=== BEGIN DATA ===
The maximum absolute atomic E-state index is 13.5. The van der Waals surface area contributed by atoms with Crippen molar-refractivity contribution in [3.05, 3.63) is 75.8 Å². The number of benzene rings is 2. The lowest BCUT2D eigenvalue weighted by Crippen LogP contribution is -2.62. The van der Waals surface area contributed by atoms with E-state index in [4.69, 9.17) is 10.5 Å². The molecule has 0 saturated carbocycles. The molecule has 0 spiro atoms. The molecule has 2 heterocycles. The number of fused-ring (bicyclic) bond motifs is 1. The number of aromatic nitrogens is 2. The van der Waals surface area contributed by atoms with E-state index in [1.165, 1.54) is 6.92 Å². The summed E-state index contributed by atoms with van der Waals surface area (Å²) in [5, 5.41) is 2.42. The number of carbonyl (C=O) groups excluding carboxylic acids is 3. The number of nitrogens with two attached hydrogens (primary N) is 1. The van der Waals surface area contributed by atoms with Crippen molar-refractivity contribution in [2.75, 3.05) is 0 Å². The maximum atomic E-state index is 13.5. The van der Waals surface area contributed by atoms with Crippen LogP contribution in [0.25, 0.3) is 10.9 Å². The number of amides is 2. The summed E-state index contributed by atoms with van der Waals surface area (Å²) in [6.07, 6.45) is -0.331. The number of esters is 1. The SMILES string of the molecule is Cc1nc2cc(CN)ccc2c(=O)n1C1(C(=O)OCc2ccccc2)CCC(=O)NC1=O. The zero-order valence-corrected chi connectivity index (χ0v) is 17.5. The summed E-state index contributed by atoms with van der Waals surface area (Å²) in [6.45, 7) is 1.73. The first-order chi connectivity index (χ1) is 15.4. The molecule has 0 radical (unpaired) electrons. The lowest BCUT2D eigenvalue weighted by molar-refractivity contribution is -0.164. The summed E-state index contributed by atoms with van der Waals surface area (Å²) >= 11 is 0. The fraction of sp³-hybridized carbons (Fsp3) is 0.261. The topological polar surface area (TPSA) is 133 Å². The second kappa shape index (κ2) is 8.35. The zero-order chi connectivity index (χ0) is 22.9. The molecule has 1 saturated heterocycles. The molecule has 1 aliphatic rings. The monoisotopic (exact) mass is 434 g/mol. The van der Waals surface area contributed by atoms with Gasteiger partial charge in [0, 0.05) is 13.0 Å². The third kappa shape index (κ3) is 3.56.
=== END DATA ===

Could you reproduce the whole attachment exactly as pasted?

The maximum absolute atomic E-state index is 13.5. The van der Waals surface area contributed by atoms with Crippen molar-refractivity contribution in [3.05, 3.63) is 75.8 Å². The number of benzene rings is 2. The lowest BCUT2D eigenvalue weighted by Crippen LogP contribution is -2.62. The van der Waals surface area contributed by atoms with E-state index in [4.69, 9.17) is 10.5 Å². The molecule has 0 saturated carbocycles. The molecule has 0 spiro atoms. The molecule has 2 heterocycles. The number of fused-ring (bicyclic) bond motifs is 1. The number of aromatic nitrogens is 2. The van der Waals surface area contributed by atoms with E-state index in [1.165, 1.54) is 6.92 Å². The summed E-state index contributed by atoms with van der Waals surface area (Å²) in [5, 5.41) is 2.42. The number of carbonyl (C=O) groups excluding carboxylic acids is 3. The number of nitrogens with two attached hydrogens (primary N) is 1. The van der Waals surface area contributed by atoms with Crippen molar-refractivity contribution in [2.75, 3.05) is 0 Å². The maximum atomic E-state index is 13.5. The van der Waals surface area contributed by atoms with Crippen LogP contribution in [0.25, 0.3) is 10.9 Å². The number of amides is 2. The summed E-state index contributed by atoms with van der Waals surface area (Å²) in [6.07, 6.45) is -0.331. The number of esters is 1. The SMILES string of the molecule is Cc1nc2cc(CN)ccc2c(=O)n1C1(C(=O)OCc2ccccc2)CCC(=O)NC1=O. The zero-order valence-corrected chi connectivity index (χ0v) is 17.5. The summed E-state index contributed by atoms with van der Waals surface area (Å²) in [6.45, 7) is 1.73. The first-order chi connectivity index (χ1) is 15.4. The molecule has 0 radical (unpaired) electrons. The lowest BCUT2D eigenvalue weighted by molar-refractivity contribution is -0.164. The summed E-state index contributed by atoms with van der Waals surface area (Å²) >= 11 is 0. The fraction of sp³-hybridized carbons (Fsp3) is 0.261. The topological polar surface area (TPSA) is 133 Å². The second kappa shape index (κ2) is 8.35. The zero-order chi connectivity index (χ0) is 22.9. The molecule has 1 saturated heterocycles. The molecule has 1 aliphatic rings. The monoisotopic (exact) mass is 434 g/mol. The van der Waals surface area contributed by atoms with Gasteiger partial charge in [0, 0.05) is 13.0 Å². The third kappa shape index (κ3) is 3.56.